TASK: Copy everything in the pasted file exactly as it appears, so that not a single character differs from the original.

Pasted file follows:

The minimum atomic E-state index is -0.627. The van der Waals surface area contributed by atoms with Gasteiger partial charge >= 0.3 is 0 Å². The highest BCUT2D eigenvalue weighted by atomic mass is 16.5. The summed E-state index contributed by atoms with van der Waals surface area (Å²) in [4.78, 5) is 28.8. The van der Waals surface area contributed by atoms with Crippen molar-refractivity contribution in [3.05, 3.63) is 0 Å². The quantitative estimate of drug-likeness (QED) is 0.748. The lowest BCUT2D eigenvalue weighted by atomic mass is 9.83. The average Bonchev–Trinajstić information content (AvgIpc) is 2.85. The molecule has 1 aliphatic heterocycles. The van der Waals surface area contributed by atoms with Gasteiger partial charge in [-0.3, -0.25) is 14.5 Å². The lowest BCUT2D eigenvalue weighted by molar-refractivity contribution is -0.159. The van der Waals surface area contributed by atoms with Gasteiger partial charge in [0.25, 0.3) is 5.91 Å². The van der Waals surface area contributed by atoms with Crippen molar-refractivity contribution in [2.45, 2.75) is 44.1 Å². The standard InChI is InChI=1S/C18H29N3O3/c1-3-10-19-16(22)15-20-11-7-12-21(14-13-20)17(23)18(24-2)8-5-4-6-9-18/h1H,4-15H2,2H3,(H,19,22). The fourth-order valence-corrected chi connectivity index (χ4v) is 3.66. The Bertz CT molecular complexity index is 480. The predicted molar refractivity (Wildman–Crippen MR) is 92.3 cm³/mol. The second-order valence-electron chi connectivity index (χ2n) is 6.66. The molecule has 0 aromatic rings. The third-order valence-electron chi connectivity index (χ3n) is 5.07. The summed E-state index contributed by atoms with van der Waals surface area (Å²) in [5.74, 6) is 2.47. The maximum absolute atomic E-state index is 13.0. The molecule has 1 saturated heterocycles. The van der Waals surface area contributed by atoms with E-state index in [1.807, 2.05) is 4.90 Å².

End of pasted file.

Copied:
The minimum atomic E-state index is -0.627. The van der Waals surface area contributed by atoms with Gasteiger partial charge >= 0.3 is 0 Å². The highest BCUT2D eigenvalue weighted by atomic mass is 16.5. The summed E-state index contributed by atoms with van der Waals surface area (Å²) in [4.78, 5) is 28.8. The van der Waals surface area contributed by atoms with Crippen molar-refractivity contribution in [3.05, 3.63) is 0 Å². The quantitative estimate of drug-likeness (QED) is 0.748. The lowest BCUT2D eigenvalue weighted by atomic mass is 9.83. The average Bonchev–Trinajstić information content (AvgIpc) is 2.85. The molecule has 1 aliphatic heterocycles. The van der Waals surface area contributed by atoms with Gasteiger partial charge in [-0.3, -0.25) is 14.5 Å². The lowest BCUT2D eigenvalue weighted by molar-refractivity contribution is -0.159. The van der Waals surface area contributed by atoms with Gasteiger partial charge in [0.25, 0.3) is 5.91 Å². The van der Waals surface area contributed by atoms with Crippen molar-refractivity contribution in [2.45, 2.75) is 44.1 Å². The standard InChI is InChI=1S/C18H29N3O3/c1-3-10-19-16(22)15-20-11-7-12-21(14-13-20)17(23)18(24-2)8-5-4-6-9-18/h1H,4-15H2,2H3,(H,19,22). The fourth-order valence-corrected chi connectivity index (χ4v) is 3.66. The Bertz CT molecular complexity index is 480. The predicted molar refractivity (Wildman–Crippen MR) is 92.3 cm³/mol. The second-order valence-electron chi connectivity index (χ2n) is 6.66. The molecule has 0 aromatic rings. The third-order valence-electron chi connectivity index (χ3n) is 5.07. The summed E-state index contributed by atoms with van der Waals surface area (Å²) in [5.74, 6) is 2.47. The maximum absolute atomic E-state index is 13.0. The molecule has 1 saturated heterocycles. The van der Waals surface area contributed by atoms with E-state index in [1.807, 2.05) is 4.90 Å².